When Australian rare-books author Hanna Heath travels to Sarajevo to restore the legendary Sarajevo Haggadah, she gets a lot more than she bargained for. The beautiful book was rescued during a Serb bombing by Muslim librarian Ozren Karaman, and Hanna ends up deeply humbled by his suffering after their too easily launched affair. Eventually, she’s led into her own past, where she unearths the truth about the father she never knew. What the reader gets in the meantime is an intriguing history of the Haggadah itself, revealed through artifacts accumulated over time and things the book has lost—its silver clasps, which were turned into earrings for a Viennese doctor’s mistress in the late 1880s. From an insect wing, we learn that the book was saved from the Nazis by Partisan fighter Lola and a Muslim family friend; wine stains recall the Inquisition in early 1600s Venice and saltwater droplets the Jews’ expulsion from Spain in 1492. A single cat hair returns us to the book’s creation in 1480 Seville and the unexpected story behind its illustrator. Each story is engrossing and deftly woven into the narrative, though the telling is sometimes facile or cloying. Nevertheless, this latest from Pulitzer Prize winner Brooks (March ) is a good addition to most libraries and excellent for discussion groups.
From the reading group notes
This book was well received by everyone. It was seen as interesting and intriguing, and real interest was shown in the story of the Haggadah. Some parts had to be re-read to orientate when the time and place changed.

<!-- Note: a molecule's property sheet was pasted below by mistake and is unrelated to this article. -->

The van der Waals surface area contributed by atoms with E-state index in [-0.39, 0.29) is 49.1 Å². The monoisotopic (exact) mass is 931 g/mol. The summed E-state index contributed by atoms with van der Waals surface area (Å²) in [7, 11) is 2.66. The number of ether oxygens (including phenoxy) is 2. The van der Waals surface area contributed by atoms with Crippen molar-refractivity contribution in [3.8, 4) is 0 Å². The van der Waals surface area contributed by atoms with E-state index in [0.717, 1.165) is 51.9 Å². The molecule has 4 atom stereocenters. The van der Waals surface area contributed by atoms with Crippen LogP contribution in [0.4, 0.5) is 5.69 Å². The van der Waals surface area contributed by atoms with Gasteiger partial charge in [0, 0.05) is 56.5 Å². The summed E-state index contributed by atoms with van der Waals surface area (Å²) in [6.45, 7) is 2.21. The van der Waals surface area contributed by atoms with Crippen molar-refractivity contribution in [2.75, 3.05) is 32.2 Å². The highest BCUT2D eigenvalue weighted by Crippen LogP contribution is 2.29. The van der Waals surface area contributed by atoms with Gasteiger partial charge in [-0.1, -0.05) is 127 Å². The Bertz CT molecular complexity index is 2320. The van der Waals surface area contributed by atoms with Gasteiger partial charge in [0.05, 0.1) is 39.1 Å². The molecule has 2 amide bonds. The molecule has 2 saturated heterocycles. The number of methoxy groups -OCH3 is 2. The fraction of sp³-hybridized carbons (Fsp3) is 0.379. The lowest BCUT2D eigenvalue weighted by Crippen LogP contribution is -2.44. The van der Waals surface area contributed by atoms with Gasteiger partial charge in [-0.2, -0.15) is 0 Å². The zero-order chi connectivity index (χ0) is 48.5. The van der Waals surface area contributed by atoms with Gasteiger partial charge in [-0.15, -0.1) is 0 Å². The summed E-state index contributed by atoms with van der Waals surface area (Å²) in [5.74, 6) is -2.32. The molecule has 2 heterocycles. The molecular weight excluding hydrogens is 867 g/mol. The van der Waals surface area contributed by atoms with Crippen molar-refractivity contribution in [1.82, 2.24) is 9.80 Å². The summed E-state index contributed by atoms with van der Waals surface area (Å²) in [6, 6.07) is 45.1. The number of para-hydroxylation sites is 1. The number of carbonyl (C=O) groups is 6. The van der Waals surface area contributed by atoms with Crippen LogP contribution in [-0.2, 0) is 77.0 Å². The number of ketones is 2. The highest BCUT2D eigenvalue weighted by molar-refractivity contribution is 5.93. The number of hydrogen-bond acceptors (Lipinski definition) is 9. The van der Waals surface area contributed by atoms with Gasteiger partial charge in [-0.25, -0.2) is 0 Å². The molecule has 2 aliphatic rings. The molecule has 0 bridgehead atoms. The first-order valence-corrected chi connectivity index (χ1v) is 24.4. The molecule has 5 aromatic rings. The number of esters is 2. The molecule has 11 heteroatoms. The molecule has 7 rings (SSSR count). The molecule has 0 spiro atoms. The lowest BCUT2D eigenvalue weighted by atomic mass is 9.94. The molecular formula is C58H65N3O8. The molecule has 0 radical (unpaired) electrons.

All commented that it was engaging from the beginning, but someone felt disappointed and let down near end with Werner and Ozren’s deception regarding the book. Perhaps on reflection the ending was contrived to reach a resolution, and almost Ozren and Hannah lived happily ever after.
1) When Hanna implores Ozren to solicit a second opinion on Alia’s condition, he becomes angry and tells her, “Not every story has a happy ending.” (p. 37). To what extent do you believe that their perspectives on tragedy and death are cultural? To what extent are they personal?
A: Both cultural and personal. Both from different cultural and historical background. Hannah from a country not war torn and with a high standard of living, and with a greater feeling of control
2) What was it, ultimately, that made Father Vistorini approve the Haggadah? Since Brooks leaves this part of the story unclear, how do you imagine it made its way from his rooms to Sarajevo?
The group spent much time discussing and piecing together the journey of the book and how it came to Sarajevo.
The group thought that this book reinforced the idea of the preservation of books and history. An article in SMH January 7-8 2012 reinforced this idea where with technology we won’t preserve the process of wanting the piecing together of the journey of a book.
Highly recommended 8/10